PHYSICIAN ASSISTANTS in DERMATOLOGY
by JOSEPH R. MONROE, PA-C
Whether you're considering expanding your practice or just looking for a helping hand, a physician assistant could be the answer. An expert helps you decide.
IF YOU ARE LIKE MOST DERMATOLOGISTS, THE demands of treating multiple
patients daily, responding to patient prescription calls, making practice
management decisions, and otherwise maintaining a quality personal and
professional life probably leave you harried. Although it may seem that
you have not had a break in weeks and that your office has become your
home, there may be a way to regain your life: hire a [Certified]
1. Where do PAs get their dermatologic training. Will I have to provide it?
PA programs are modeled after primary care medical curricula and include
about the same amount of didactic and clinical dermatology training as
medical school does. All students receive instruction
in suturing, a valuable asset in a dermatology practice. Some PAs going
into dermatology complete a surgical residency, and many come from surgical
backgrounds. All experienced primary care PAs see the routine dermatologic
problems that typically present to such practices. The typical PA student
today has four years of health care experience as RNs, EMTs, [NPs] corpsmen
or paramedics before entering PA school, and most have an undergraduate
degree in science. So even PAs inexperienced in dermatology have had considerable
exposure to it.
To maintain certification, PAs must acquire 100 CME hours every two
years. Dermatology PAs seek this education at dermatology conferences.
The SDPA provides dermatology PAs with many
educational resources: free dermatology magazines, a list of recommended
books and CDs, a home-study course, a website for derm instruction,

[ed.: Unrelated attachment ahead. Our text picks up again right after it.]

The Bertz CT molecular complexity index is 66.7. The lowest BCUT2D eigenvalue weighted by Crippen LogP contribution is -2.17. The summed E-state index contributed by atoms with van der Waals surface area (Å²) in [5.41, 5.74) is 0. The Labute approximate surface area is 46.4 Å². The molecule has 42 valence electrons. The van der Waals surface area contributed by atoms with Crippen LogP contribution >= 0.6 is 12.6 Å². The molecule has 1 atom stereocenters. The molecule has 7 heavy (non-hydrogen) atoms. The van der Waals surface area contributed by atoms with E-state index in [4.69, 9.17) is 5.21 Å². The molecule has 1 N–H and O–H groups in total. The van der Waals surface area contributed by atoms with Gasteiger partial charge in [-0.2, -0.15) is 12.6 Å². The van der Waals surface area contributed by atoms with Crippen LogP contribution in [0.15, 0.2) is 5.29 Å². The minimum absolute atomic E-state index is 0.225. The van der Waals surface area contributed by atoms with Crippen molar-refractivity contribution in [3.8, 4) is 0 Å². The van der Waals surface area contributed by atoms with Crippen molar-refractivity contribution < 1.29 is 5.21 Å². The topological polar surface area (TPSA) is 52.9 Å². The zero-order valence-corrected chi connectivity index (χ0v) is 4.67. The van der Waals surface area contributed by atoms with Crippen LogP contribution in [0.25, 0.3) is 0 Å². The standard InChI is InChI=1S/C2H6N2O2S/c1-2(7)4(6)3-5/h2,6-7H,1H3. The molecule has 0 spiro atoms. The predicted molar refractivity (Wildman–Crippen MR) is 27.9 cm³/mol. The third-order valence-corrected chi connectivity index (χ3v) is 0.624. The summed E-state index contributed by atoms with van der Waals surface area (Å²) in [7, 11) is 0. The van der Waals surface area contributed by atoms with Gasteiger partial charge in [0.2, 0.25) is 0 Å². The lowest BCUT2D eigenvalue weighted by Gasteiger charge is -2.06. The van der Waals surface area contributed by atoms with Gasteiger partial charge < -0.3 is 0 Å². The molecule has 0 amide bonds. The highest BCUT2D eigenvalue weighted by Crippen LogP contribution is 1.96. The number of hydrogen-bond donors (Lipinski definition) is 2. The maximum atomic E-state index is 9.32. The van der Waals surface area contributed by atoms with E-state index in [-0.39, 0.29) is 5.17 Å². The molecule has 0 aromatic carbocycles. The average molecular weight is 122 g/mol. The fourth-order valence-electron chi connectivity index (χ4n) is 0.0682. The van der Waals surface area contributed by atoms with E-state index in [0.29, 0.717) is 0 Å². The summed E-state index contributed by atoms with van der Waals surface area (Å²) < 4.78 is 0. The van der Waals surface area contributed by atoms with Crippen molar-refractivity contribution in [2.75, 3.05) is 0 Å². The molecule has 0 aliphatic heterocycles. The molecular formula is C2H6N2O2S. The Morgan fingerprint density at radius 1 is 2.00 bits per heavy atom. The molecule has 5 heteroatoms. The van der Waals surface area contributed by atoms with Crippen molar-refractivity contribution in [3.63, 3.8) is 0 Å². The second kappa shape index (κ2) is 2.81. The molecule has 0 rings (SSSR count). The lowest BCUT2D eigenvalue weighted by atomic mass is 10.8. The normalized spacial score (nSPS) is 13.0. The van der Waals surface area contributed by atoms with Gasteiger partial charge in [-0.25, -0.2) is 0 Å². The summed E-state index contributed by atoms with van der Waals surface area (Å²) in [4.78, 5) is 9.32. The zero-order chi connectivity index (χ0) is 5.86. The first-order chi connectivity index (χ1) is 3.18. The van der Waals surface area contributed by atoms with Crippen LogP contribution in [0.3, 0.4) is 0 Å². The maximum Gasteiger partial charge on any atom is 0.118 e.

and rotations with members.
2. What can a derm PA do, legally; What is his or her function
The short answer: anything the supervising physician wishes to delegate,
is allowed by state law, and the PA is competent to do. In most cases,
PAs simply become another provider in the office.
3. What is the average salary for dermatology physician assistants?
Asking this question is like asking what the average dermatologist earns. It all depends on experience and work performed.
Is the PA doing warts and acne, or lasers and Mohs assisting? Does he or she have a medical assistant or an RN? PA's doing a good amount of surgery and laser procedures, or seeing many patients in high cosmeticcontent jobs are at the high end of a $50K to well over $100K total income that includes production bonuses plus base salary. Survey results show the average PA sees 28 patients daily.
Physician Assistants are licensed medical practitioners making a tremendous impact on the practice of medicine and patent care. Today, an estimated 40,000 PAs work in the United States. The American Academy of Physician Assistants is headquartered in Alexandria, Virginia, which has official liaison status to most national medical oganizations such as the AMA, AAFP, as well as the various other specialty organizations, represents their interests nationally. The profession began in 1967 at Duke University as an effort to impact physician shortages by giving additional training and credentials to former military corpsmen. But in the ensuing 30 years there was a development that almost no one would have predicted.
Experience showed that PAs could perform a surprisingly large percentage of the tasks traditionally reserved for physicians. Along with improvements and standardization of their educational process, the result has been nothing less than the evolution from assistant to cost effective, true practioners of medicine and surgery. Through it all, PAs have steadfastly maintained their dependent, non-competitive relationship with physicians, considering themselves to be team players, always subordinate to the physician as team captain.